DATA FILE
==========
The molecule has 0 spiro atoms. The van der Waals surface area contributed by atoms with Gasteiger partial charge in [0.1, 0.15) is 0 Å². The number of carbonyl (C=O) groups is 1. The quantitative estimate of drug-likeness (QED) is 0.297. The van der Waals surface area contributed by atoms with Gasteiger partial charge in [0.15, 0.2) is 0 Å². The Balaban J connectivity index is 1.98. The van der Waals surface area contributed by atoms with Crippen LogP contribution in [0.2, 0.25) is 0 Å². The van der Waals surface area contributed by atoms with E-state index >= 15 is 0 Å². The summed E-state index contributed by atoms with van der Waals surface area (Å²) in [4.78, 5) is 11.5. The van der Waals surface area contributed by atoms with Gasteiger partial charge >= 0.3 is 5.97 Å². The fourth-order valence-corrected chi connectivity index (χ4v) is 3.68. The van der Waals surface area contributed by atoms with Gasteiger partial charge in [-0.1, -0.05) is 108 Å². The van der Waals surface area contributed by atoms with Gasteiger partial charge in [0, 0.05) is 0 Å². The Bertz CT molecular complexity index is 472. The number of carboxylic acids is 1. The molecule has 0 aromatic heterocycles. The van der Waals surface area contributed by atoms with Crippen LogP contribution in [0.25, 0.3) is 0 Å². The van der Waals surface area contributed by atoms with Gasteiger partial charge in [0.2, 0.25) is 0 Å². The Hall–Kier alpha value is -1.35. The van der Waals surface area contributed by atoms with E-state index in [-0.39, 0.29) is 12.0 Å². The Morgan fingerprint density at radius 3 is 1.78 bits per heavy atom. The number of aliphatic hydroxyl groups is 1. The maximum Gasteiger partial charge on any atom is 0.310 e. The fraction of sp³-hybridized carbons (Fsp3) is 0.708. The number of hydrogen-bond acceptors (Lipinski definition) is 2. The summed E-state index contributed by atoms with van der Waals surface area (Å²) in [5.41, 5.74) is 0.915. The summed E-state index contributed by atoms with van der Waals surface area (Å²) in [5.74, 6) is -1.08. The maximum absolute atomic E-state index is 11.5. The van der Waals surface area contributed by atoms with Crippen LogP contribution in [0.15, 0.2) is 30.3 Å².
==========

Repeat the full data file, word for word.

The molecule has 0 spiro atoms. The van der Waals surface area contributed by atoms with Gasteiger partial charge in [0.1, 0.15) is 0 Å². The number of carbonyl (C=O) groups is 1. The quantitative estimate of drug-likeness (QED) is 0.297. The van der Waals surface area contributed by atoms with Gasteiger partial charge in [0.15, 0.2) is 0 Å². The Balaban J connectivity index is 1.98. The van der Waals surface area contributed by atoms with Crippen LogP contribution in [0.2, 0.25) is 0 Å². The van der Waals surface area contributed by atoms with E-state index >= 15 is 0 Å². The summed E-state index contributed by atoms with van der Waals surface area (Å²) in [4.78, 5) is 11.5. The van der Waals surface area contributed by atoms with Gasteiger partial charge >= 0.3 is 5.97 Å². The fourth-order valence-corrected chi connectivity index (χ4v) is 3.68. The van der Waals surface area contributed by atoms with Gasteiger partial charge in [-0.1, -0.05) is 108 Å². The van der Waals surface area contributed by atoms with Gasteiger partial charge in [0, 0.05) is 0 Å². The Bertz CT molecular complexity index is 472. The number of carboxylic acids is 1. The molecule has 0 aromatic heterocycles. The van der Waals surface area contributed by atoms with Crippen LogP contribution in [0.25, 0.3) is 0 Å². The van der Waals surface area contributed by atoms with Gasteiger partial charge in [0.2, 0.25) is 0 Å². The Hall–Kier alpha value is -1.35. The van der Waals surface area contributed by atoms with E-state index in [-0.39, 0.29) is 12.0 Å². The Morgan fingerprint density at radius 3 is 1.78 bits per heavy atom. The number of aliphatic hydroxyl groups is 1. The maximum Gasteiger partial charge on any atom is 0.310 e. The fraction of sp³-hybridized carbons (Fsp3) is 0.708. The number of hydrogen-bond acceptors (Lipinski definition) is 2. The summed E-state index contributed by atoms with van der Waals surface area (Å²) in [5.41, 5.74) is 0.915. The summed E-state index contributed by atoms with van der Waals surface area (Å²) in [5.74, 6) is -1.08. The maximum absolute atomic E-state index is 11.5. The van der Waals surface area contributed by atoms with Crippen LogP contribution in [0.15, 0.2) is 30.3 Å².